• Common beliefs among conservative Christians: They often oppose fantasy games because of the alleged occult content of the games. They frequently state that RPG rule books include poison recipes or methods of summoning demons, etc. This appears to be a misunderstanding. A very few games have printed spell incantations from folk and ceremonial magick, but most do not. A gamer who wants his pretend character to cast a spell in order to protect itself from attack might simply say to the GM "I am casting a healing spell now." Note that neither the player nor their character actually casts a spell or practices magick. The player simply describes what the imaginary character is doing. Gaming is basically an adult version of make believe. It does not promote actual black magic or manipulative magick.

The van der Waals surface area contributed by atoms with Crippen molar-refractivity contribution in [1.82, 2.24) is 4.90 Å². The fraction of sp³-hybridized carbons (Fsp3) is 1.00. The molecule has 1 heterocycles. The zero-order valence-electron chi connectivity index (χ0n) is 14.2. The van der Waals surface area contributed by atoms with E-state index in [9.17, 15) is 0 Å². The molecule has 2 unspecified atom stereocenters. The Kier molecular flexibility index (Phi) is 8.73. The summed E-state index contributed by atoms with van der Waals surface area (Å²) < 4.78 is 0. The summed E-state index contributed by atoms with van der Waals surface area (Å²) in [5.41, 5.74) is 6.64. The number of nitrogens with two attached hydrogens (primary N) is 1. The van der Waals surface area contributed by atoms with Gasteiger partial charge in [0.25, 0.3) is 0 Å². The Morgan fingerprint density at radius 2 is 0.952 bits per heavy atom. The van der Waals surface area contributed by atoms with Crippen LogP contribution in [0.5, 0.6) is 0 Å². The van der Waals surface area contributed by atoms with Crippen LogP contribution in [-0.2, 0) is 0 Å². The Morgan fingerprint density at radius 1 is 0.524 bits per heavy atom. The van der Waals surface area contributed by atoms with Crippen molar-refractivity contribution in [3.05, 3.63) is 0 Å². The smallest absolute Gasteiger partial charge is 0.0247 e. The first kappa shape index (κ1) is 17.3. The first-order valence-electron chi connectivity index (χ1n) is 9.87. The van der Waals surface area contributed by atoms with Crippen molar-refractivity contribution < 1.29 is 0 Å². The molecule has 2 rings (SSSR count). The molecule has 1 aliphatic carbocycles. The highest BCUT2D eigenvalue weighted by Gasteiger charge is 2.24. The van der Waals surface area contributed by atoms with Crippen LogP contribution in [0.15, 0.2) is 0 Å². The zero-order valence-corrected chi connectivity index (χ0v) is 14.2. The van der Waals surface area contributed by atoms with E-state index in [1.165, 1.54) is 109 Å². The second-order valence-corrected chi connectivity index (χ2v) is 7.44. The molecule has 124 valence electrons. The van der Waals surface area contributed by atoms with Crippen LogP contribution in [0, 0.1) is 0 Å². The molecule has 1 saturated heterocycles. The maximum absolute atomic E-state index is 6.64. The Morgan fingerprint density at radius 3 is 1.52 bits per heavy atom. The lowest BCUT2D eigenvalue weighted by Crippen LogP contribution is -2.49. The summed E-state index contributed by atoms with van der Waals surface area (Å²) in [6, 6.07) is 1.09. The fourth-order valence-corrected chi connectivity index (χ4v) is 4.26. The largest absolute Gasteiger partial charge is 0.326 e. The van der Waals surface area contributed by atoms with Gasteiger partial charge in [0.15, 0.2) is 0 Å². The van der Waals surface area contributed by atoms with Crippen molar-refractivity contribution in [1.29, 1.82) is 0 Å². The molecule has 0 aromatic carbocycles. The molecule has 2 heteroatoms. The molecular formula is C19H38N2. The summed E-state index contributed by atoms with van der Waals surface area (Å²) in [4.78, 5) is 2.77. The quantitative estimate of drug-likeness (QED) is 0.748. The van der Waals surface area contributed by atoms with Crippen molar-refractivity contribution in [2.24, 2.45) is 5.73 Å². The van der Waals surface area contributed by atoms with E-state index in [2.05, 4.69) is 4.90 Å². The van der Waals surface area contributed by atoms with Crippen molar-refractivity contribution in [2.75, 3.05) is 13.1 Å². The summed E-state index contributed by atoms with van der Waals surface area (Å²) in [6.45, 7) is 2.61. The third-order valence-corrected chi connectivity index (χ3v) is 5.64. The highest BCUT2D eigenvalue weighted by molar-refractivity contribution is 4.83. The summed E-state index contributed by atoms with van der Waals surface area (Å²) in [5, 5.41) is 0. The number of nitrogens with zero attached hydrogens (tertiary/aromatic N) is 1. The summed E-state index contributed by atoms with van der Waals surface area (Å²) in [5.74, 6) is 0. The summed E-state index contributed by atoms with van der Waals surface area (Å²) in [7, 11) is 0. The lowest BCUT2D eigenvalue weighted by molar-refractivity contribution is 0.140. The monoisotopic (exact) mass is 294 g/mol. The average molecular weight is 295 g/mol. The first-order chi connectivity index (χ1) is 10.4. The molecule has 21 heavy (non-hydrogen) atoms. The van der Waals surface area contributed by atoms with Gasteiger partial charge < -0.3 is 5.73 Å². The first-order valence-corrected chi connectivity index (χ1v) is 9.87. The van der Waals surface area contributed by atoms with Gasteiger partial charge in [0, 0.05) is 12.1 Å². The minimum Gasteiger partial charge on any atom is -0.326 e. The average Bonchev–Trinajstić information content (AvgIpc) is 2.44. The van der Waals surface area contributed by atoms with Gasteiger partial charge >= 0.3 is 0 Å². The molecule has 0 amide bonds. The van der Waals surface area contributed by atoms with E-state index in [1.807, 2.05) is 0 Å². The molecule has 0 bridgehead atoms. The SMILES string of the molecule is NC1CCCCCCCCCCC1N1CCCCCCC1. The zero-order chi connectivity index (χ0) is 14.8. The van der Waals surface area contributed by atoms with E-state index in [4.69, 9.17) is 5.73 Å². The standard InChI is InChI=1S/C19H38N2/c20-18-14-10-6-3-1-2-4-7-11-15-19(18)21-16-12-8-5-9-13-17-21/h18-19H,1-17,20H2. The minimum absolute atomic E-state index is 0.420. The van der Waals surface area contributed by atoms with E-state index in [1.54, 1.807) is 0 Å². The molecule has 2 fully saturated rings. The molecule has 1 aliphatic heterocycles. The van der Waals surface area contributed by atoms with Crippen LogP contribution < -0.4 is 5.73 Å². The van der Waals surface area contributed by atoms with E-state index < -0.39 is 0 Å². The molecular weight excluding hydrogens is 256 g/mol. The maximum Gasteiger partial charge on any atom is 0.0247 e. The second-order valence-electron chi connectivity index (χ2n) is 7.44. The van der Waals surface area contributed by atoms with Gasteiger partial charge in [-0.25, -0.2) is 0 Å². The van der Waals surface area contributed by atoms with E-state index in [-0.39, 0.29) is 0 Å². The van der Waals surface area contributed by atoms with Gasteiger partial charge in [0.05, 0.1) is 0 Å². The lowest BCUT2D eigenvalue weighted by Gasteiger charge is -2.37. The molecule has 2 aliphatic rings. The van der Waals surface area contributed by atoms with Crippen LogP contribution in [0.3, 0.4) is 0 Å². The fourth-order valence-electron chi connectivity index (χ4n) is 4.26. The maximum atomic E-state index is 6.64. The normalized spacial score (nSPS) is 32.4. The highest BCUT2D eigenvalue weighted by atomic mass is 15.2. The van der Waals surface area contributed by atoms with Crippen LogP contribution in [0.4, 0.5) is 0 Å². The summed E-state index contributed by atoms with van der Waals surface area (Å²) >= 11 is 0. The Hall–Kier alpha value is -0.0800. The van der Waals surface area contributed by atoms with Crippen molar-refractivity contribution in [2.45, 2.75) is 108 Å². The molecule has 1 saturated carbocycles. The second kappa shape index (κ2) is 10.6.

Evangelical Christian authors often view Satanism as being at the core of "the occult". Many believe that Satanism is a secret, underground, highly organized evil group that is international in scope and under the personal control of Satan. Some feel that Satanists are responsible for kidnapping, torturing, ritually killing and even eating infants and children. They look upon many diverse occultic activities as performing a recruitment function for Satanists; these include fantasy role-playing games, astrology, heavy metal rock music, the "Care Bears" and "Smurfs" on children's TV, a second religion Wicca - often called "white" Witchcraft. Some conservative Christians view all religions other than Christianity (e.g. Buddhism, Hinduism, Islam) as forms of Satanism.